Today Southwark Council were prosecuted at Southwark Crown Court for their failure to maintain fire safety standards in Lakanal House. I attended the court hearing, along with Dave Lewis of the Sceaux Gardens Tenants and Residents Association.
3 women and 3 young children tragically lost their lives in the Lakanal House fire in Camberwell on 3 July 2009.
They were Dayana Francisquini aged 26, her daughter Thais, aged six, and son Felipe, aged three; 31-year-old Catherine Hickman; and Helen Udoaka, 34, and her 20-day-old daughter Michelle.
The fire was caused by an electrical fault in a television in a 9th floor bedroom. It spread unexpectedly through the block, in large part due to unsafe renovation work by the council, who own the building, and their failure to carry out a fire risk assessment following this work.
From 2006 Southwark were legally responsible for fire safety checks at its flats, but by July 2009 the council had carried out no such checks at Lakanal. A proper inspection would have spotted that vital fire-stopping material between flats and communal corridors had been removed.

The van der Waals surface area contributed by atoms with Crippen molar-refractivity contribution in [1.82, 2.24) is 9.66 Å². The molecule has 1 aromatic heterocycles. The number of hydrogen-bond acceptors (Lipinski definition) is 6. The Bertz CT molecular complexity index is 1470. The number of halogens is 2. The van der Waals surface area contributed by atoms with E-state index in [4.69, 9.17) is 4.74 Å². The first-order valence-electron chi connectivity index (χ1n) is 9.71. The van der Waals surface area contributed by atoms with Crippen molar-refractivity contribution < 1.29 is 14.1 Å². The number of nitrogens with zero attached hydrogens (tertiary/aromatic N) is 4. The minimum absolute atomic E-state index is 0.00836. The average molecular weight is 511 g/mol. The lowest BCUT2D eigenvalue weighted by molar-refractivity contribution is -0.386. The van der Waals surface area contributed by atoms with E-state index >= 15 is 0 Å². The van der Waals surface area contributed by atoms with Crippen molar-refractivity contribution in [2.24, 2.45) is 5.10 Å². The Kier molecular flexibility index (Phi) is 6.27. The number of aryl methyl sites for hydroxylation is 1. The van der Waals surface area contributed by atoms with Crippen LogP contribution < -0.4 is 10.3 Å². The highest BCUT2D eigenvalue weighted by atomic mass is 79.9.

Investment to improve Lakanal House for the tenants living in it instead turned it into a deadly fire trap. The council failed in their responsibilities and they have pleaded guilty. No-one would have died if the work was checked and if they had re-assessed the fire safety of the block after the work was done.
No-one would have died if the Fire Brigade had instructed people to leave their flats. It was clear to me when I rushed down there on the night of the fire that compartmentalisation in the building had failed, and the fire was spreading.
The Fire Brigade, too, were responsible because as the fire spread and the safety measures failed, they failed to change their instructions to residents.
Those who ignored the Fire Brigade’s instructions to stay put escaped with their lives. Those who accepted the instructions to stay in their flat died. The Fire Brigade say they too have learned lessons.
This prosecution sends a strong message not just to the London Borough of Southwark but to all landlords, public and private, that their tenants’ safety must be an absolute priority.
Nothing will bring back the 3 women and 3 young children who died in this tragedy, or undo the pain that has been caused to their families and friends. But there are lessons to learn and improvements that can and must be made.
In court today we heard that since 2009 Southwark has reviewed its approach to fire risk assessment across every block in the borough. They have spent £62m on their fire risk programme for social housing and now have a skilled and experienced in-house fire safety team. The Council and fire brigade said they are meeting regularly to discuss operations and safety, and the fire brigade assists Southwark in advising residents on fitting smoke alarms.
For more information contact Rachel Smethers – [email protected]
020 7219 2057